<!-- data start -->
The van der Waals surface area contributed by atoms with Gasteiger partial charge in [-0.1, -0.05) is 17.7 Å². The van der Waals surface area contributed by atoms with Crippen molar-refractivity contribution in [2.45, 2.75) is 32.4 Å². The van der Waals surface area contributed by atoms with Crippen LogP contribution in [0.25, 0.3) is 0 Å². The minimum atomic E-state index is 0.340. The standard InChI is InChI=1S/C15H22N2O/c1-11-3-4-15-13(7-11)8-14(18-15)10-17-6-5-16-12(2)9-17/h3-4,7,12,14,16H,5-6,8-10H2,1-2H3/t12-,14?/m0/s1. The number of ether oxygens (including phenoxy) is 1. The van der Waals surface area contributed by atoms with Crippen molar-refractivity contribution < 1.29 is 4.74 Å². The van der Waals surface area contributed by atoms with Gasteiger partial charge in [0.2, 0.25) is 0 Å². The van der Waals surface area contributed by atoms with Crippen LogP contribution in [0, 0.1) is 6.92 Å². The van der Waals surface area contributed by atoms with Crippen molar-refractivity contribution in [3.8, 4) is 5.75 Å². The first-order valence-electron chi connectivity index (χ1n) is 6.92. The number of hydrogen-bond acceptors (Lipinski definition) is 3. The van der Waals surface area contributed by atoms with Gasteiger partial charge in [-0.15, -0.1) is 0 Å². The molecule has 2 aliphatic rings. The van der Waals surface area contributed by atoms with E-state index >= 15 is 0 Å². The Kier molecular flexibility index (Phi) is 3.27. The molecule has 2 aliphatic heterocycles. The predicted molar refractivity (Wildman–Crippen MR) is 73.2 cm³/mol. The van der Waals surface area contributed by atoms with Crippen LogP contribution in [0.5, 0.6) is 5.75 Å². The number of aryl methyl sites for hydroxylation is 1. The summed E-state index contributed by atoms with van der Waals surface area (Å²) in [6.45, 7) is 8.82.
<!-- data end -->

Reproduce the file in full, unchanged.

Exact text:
The van der Waals surface area contributed by atoms with Gasteiger partial charge in [-0.1, -0.05) is 17.7 Å². The van der Waals surface area contributed by atoms with Crippen molar-refractivity contribution in [2.45, 2.75) is 32.4 Å². The van der Waals surface area contributed by atoms with Crippen LogP contribution in [0.25, 0.3) is 0 Å². The minimum atomic E-state index is 0.340. The standard InChI is InChI=1S/C15H22N2O/c1-11-3-4-15-13(7-11)8-14(18-15)10-17-6-5-16-12(2)9-17/h3-4,7,12,14,16H,5-6,8-10H2,1-2H3/t12-,14?/m0/s1. The number of ether oxygens (including phenoxy) is 1. The van der Waals surface area contributed by atoms with Crippen molar-refractivity contribution < 1.29 is 4.74 Å². The van der Waals surface area contributed by atoms with Gasteiger partial charge in [0.2, 0.25) is 0 Å². The van der Waals surface area contributed by atoms with Crippen LogP contribution in [0, 0.1) is 6.92 Å². The van der Waals surface area contributed by atoms with Crippen molar-refractivity contribution in [3.8, 4) is 5.75 Å². The first-order valence-electron chi connectivity index (χ1n) is 6.92. The number of hydrogen-bond acceptors (Lipinski definition) is 3. The van der Waals surface area contributed by atoms with Gasteiger partial charge in [-0.15, -0.1) is 0 Å². The molecule has 2 aliphatic rings. The van der Waals surface area contributed by atoms with E-state index >= 15 is 0 Å². The Kier molecular flexibility index (Phi) is 3.27. The molecule has 2 aliphatic heterocycles. The predicted molar refractivity (Wildman–Crippen MR) is 73.2 cm³/mol. The van der Waals surface area contributed by atoms with Crippen LogP contribution in [0.5, 0.6) is 5.75 Å². The number of aryl methyl sites for hydroxylation is 1. The summed E-state index contributed by atoms with van der Waals surface area (Å²) in [6.45, 7) is 8.82.